The trappings of fame

15 May

Photo courtesy of Denise Roudette

Excerpt from Chapter 8: It’s Nice To Be A Lunatic

‘In interviews Ian gave over the years, he consistently denied seeking out such status and downplayed the importance of celebrity. But some of those who knew him best reject these claims. In his teenage years he was part of the Upminster gang, but never the leader. From this he went on to become an attention seeker at Walthamstow who strove to be the star in every situation – from wild house parties to a tea-break in the canteen. When he finally got to head up his own ‘gang’ Kilburn & The High Roads, he lapped up the publicity it brought, especially the attention lavished on him by women. And when punk exploded in 1976 and brought instant fame to young groups and singers, Ian watched enviously from the wings, resenting the injustice that he wasn’t one of them.

He was nasty and derogatory about other artists and bands and was possessive of those who were close to him, including his band and management. Steve Nugent recalls that “when Blackhill had The Blockheads and they tried to do anything else, Ian regarded that as a serious subversion of their focal interest. There was some poor fella, a singer songwriter, who would come into Blackhill’s office, and Ian would just lay into him. The guy was just coming in to talk to his management, but Ian was very unpleasant to all the other people who were managed by Blackhill Enterprises”.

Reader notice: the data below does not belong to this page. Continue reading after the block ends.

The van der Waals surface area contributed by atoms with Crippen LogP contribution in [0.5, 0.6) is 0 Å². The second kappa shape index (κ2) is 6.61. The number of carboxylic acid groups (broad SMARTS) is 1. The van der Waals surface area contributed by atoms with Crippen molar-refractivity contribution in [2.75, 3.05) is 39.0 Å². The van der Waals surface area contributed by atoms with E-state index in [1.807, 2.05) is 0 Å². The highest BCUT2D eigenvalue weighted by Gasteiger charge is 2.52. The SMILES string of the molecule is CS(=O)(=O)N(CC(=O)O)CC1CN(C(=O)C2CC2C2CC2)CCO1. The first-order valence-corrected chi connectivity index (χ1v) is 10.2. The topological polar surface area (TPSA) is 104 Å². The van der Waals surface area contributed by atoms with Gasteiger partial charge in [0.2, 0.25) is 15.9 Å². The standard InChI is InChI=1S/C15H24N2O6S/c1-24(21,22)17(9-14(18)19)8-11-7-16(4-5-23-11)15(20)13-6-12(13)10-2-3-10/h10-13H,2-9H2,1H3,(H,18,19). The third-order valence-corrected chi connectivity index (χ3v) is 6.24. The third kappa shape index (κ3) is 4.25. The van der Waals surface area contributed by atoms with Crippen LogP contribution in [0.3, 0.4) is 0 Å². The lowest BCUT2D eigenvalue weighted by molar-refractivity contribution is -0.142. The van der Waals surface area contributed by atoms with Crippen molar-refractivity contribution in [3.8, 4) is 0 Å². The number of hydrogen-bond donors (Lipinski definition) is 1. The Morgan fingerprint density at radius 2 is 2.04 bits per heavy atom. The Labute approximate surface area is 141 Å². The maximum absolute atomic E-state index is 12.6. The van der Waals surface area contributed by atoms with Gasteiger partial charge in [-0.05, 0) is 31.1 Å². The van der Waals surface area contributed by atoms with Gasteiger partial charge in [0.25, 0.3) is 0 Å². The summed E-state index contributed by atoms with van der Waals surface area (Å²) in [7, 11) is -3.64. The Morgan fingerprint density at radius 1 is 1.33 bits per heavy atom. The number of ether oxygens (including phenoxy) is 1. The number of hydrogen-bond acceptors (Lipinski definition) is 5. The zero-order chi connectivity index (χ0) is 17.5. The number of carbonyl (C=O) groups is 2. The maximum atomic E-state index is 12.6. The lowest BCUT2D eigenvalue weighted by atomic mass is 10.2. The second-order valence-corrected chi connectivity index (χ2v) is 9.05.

Fame, when it did come, simply didn’t agree with Ian Dury. According to members of his group, his personality changed for the worse and he became more and more arrogant. Andrew King described the transformation as “a very bad attack of number one-itis”.

“Ian is one of those people who was a full square,” said Andrew. “He will dominate any situation you put him in, which is why you never wanted to invite Ian to someone else’s party. It would become his party and if it didn’t become his party, he would ruin it for everyone else. We all had some tremendous run-ins with Ian. He is fine when it is his gig and it is his territory, but it if is someone else’s gig and someone else’s territory, he is not quite sure if he likes that. He likes to establish his territory. If he had been a dog, he would have been lifting his leg absolutely everywhere.”


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